However, the situation is changing. The UK Ministry of Defence recently invited applications for research outfits to competitively register on their Military Strategic Effects (MSE) Framework. The MSE will commission research into what the military term Target Audience Research and Analysis, or TAA. TAA is a scientific, deductive approach to understanding the motivations, norms, values and beliefs, rituals, decision-making processes, and other psychological and social (group) features of potential ‘audiences’ in the fight against terrorism. The ultimate objective in conducting TAA is to gain insight into how to craft the most effective interventions to change behaviour.
Clearly psychology has a huge role to play in this. There are major academic and applied research efforts in large-scale behaviour change. Most of this research is carried out by psychologists, such as Susan Michie’s team at UCL’s Centre for Behaviour Change. The CBC is focused on health behaviours; and the much-publicised Behavioural Insights Team is focused on behaviour change for policy. Yet the same high quality science that is the hub of these units can also be applied to understanding the allure and the behaviours of terrorist networks and how to design credible, evidence-based, measurable interventions to weaken them.
To that end, the MSE has just requested bids to conduct research in a Middle East country to better understand the pathways towards radicalisation, and how to develop communication interventions that might effectively influence potential recruits to choose otherwise. In writing a section of this bid on the ‘psychological drivers’ towards radicalisation, I was struck by the paucity of experimental and field-based scientific research into the mechanisms of radicalisation. In a comprehensive systematic review, Christmann (2012) presents several broad process theories, but there is little psychological insight into the mental and social process that “push” and/or “pull” an individual further along the pathway of radicalisation. And where there is such insight the necessary empirical support is lacking.
That’s why scientific field research conducted as close to terrorists as is possible is so vital. In my research I work directly with an organisation that specialises in field research in the Middle East. Although run by an Oxford-educated Arabist, the organisation employs heads of research who are trained social scientists, proficient field-researchers, and themselves Muslim. Each research lead heads a team of social science researchers who are drawn from the country in which we are conducting research. These researchers administer our surveys, interview schedules and (increasingly) tablet-loaded quasi-experimental tasks in the very communities where military intelligence suggests extremists originate.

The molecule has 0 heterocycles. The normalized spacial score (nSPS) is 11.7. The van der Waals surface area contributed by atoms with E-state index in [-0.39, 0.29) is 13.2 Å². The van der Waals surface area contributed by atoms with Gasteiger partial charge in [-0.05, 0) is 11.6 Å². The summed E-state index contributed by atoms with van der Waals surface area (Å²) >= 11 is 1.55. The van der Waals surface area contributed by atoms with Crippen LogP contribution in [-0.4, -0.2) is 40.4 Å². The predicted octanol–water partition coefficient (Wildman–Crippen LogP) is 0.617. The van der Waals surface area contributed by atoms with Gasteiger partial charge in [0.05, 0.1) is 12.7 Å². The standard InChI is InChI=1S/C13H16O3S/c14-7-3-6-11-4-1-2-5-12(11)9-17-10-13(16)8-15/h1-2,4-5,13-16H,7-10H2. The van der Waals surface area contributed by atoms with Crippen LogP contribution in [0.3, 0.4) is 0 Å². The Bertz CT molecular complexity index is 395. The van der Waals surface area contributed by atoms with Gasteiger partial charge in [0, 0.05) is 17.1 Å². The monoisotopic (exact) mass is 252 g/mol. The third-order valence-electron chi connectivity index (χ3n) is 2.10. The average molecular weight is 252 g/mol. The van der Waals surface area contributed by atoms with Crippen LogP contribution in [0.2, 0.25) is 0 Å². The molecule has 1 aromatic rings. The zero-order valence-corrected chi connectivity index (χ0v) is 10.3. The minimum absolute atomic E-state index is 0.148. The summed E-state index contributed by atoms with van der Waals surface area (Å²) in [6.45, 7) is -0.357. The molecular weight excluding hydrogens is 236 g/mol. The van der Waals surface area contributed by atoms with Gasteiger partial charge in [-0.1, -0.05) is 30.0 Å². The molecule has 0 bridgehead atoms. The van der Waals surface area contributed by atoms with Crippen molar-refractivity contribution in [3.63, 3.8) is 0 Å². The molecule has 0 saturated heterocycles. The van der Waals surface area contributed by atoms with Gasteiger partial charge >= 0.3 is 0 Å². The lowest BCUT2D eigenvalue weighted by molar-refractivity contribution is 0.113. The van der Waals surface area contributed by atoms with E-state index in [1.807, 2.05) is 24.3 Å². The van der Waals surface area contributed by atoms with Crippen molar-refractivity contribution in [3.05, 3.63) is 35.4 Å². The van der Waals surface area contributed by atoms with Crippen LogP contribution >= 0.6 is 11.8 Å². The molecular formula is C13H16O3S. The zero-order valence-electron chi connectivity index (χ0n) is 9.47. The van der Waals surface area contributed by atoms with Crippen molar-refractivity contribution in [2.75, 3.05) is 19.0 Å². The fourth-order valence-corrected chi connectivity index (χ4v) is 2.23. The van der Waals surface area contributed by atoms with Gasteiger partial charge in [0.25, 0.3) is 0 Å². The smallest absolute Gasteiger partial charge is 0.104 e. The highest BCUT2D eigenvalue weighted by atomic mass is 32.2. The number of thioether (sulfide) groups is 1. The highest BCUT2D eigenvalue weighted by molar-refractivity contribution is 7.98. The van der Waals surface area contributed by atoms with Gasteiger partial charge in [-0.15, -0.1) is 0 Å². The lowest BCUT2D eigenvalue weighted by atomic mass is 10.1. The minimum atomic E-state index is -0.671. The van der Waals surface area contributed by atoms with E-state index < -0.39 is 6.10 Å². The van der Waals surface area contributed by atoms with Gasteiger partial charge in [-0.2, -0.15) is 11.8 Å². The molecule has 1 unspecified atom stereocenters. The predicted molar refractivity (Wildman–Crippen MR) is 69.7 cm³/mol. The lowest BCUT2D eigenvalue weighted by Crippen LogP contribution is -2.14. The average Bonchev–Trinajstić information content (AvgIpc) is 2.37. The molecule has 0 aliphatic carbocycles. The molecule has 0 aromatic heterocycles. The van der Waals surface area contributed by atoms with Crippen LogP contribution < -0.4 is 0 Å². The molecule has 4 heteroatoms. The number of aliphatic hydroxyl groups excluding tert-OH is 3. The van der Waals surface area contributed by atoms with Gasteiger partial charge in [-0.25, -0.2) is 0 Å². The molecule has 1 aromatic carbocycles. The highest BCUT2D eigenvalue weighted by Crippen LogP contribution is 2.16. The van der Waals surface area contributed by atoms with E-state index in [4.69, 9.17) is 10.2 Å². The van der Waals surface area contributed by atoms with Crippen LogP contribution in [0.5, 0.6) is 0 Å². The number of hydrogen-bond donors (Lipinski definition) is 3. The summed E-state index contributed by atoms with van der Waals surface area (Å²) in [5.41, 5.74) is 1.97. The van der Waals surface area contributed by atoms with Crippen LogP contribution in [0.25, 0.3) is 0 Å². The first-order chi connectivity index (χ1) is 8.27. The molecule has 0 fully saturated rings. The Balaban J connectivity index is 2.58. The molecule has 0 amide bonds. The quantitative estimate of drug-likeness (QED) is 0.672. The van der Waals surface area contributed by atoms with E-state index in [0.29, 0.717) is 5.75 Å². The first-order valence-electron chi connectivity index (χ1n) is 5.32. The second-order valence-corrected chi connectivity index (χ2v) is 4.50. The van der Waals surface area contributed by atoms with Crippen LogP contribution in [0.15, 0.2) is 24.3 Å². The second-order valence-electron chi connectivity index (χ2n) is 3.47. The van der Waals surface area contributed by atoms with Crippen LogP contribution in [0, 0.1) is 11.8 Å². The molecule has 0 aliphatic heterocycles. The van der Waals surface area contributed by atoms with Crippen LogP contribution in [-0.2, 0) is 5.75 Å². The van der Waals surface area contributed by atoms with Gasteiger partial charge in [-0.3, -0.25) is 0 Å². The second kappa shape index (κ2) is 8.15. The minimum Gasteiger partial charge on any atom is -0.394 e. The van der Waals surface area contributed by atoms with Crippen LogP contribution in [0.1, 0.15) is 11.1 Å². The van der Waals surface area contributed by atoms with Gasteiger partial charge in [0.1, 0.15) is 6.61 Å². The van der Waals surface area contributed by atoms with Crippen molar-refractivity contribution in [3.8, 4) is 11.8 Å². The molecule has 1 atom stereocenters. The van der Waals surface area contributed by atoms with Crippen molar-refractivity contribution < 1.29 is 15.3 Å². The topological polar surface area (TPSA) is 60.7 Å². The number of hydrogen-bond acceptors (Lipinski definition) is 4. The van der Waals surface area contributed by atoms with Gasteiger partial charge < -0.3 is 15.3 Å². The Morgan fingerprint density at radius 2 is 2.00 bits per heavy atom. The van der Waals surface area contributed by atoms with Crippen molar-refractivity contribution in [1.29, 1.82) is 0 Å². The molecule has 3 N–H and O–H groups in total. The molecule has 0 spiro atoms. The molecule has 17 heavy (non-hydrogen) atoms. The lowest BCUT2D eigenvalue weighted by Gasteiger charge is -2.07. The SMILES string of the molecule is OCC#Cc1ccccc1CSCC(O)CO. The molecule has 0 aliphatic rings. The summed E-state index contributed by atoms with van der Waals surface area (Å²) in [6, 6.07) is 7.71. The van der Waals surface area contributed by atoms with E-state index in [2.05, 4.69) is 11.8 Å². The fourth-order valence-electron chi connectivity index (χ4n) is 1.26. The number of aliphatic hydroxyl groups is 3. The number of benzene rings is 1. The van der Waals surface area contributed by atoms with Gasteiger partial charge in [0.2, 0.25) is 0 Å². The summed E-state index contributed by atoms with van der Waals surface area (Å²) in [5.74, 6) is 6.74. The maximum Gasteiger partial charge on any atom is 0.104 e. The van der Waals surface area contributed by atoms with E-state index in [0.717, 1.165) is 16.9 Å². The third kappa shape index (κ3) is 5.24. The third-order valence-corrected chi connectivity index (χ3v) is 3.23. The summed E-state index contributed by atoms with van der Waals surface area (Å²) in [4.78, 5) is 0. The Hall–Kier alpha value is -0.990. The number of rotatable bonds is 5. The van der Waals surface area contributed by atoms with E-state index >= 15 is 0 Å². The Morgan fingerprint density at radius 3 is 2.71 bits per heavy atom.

Recently, our team collected survey data from 200 males in Benghazi in an effort to better understand the processes that lead to Identity Fusion – tight, visceral bonds that have been shown to bind together people who have shared dysphoric experiences (e.g. Whitehouse et al., 2014). Understanding the cognitive and social processes (and the external stimuli) that trigger identity fusion is vital if we are to understand the mechanisms that bond radicalised individuals together, because evidence suggests (e.g. Christmann, 2012) that youths are drawn to extremist groups because their personal identity conflicts may be resolved by submission to a greater ideal. This kind of psychologically informed science-based research will be necessary to fully understand the radicalisation pathway, which is likely a complex interplay of personal, social and external factors.
Together with our research team in the Middle East, and backed by traditional academic and military funding, my colleagues and I at Oxford are hoping to extend this work in the near future into Yemen, Syria and Jordan. Our aim is to generate a reliable and rigorous body of empirical research that illuminates the pathways to and from violent extremism, and the psychosocial factors inherent in that transition. Success in this endeavour will require considerable resources and an interdisciplinary approach that is backed by academia, the military and Middle East partners. I feel this research is necessary, urgent and justifiable. Social scientists of all stripes can do more than mop up the mess: we may be able to lay the foundations for preventing the spilling of blood in the first place.
Atran, S. (2010). Pathways to and from violent extremism: the case for science-based field research.
Christmann, Kris (2012) Preventing Religious Radicalisation and Violent Extremism: A Systematic Review of the Research Evidence. Research Report. Youth Justice Board